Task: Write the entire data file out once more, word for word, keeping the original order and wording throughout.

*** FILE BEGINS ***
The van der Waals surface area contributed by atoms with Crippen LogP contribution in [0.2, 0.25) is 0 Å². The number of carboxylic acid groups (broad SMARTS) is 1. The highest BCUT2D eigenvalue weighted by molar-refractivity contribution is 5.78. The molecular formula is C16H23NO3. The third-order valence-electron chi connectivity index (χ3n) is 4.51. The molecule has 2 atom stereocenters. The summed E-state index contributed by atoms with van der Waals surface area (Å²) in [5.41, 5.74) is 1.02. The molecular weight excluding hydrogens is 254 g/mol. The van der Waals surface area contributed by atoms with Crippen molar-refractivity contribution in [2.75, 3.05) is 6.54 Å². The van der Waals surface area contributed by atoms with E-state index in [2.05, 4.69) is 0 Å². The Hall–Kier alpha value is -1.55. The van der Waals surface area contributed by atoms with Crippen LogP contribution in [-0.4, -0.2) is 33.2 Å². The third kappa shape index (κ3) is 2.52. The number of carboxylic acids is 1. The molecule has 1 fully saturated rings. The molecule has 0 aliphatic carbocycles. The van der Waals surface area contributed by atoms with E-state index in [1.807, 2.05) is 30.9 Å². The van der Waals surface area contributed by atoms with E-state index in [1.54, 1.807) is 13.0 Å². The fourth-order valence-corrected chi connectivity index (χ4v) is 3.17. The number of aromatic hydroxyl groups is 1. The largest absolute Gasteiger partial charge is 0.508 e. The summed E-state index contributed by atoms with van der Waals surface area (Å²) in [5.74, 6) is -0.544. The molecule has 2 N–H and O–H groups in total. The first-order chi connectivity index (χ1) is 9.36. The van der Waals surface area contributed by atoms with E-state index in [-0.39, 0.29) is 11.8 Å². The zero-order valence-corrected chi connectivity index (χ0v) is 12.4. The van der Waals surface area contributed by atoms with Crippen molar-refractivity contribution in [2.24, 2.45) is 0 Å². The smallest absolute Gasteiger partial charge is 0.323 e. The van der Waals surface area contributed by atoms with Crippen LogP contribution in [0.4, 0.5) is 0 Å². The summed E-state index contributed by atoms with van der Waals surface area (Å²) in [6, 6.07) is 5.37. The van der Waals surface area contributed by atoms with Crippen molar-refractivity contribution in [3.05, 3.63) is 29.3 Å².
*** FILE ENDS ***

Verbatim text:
The van der Waals surface area contributed by atoms with Crippen LogP contribution in [0.2, 0.25) is 0 Å². The number of carboxylic acid groups (broad SMARTS) is 1. The highest BCUT2D eigenvalue weighted by molar-refractivity contribution is 5.78. The molecular formula is C16H23NO3. The third-order valence-electron chi connectivity index (χ3n) is 4.51. The molecule has 2 atom stereocenters. The summed E-state index contributed by atoms with van der Waals surface area (Å²) in [5.41, 5.74) is 1.02. The molecular weight excluding hydrogens is 254 g/mol. The van der Waals surface area contributed by atoms with Crippen molar-refractivity contribution in [2.75, 3.05) is 6.54 Å². The van der Waals surface area contributed by atoms with E-state index in [2.05, 4.69) is 0 Å². The Hall–Kier alpha value is -1.55. The van der Waals surface area contributed by atoms with Crippen LogP contribution in [-0.4, -0.2) is 33.2 Å². The third kappa shape index (κ3) is 2.52. The number of carboxylic acids is 1. The molecule has 1 fully saturated rings. The molecule has 0 aliphatic carbocycles. The van der Waals surface area contributed by atoms with E-state index in [1.807, 2.05) is 30.9 Å². The van der Waals surface area contributed by atoms with E-state index in [1.54, 1.807) is 13.0 Å². The fourth-order valence-corrected chi connectivity index (χ4v) is 3.17. The number of aromatic hydroxyl groups is 1. The largest absolute Gasteiger partial charge is 0.508 e. The summed E-state index contributed by atoms with van der Waals surface area (Å²) in [5.74, 6) is -0.544. The molecule has 2 N–H and O–H groups in total. The first-order chi connectivity index (χ1) is 9.36. The van der Waals surface area contributed by atoms with E-state index in [-0.39, 0.29) is 11.8 Å². The zero-order valence-corrected chi connectivity index (χ0v) is 12.4. The van der Waals surface area contributed by atoms with Crippen molar-refractivity contribution in [2.24, 2.45) is 0 Å². The smallest absolute Gasteiger partial charge is 0.323 e. The van der Waals surface area contributed by atoms with Crippen LogP contribution in [0.4, 0.5) is 0 Å². The summed E-state index contributed by atoms with van der Waals surface area (Å²) in [6, 6.07) is 5.37. The van der Waals surface area contributed by atoms with Crippen molar-refractivity contribution in [3.05, 3.63) is 29.3 Å².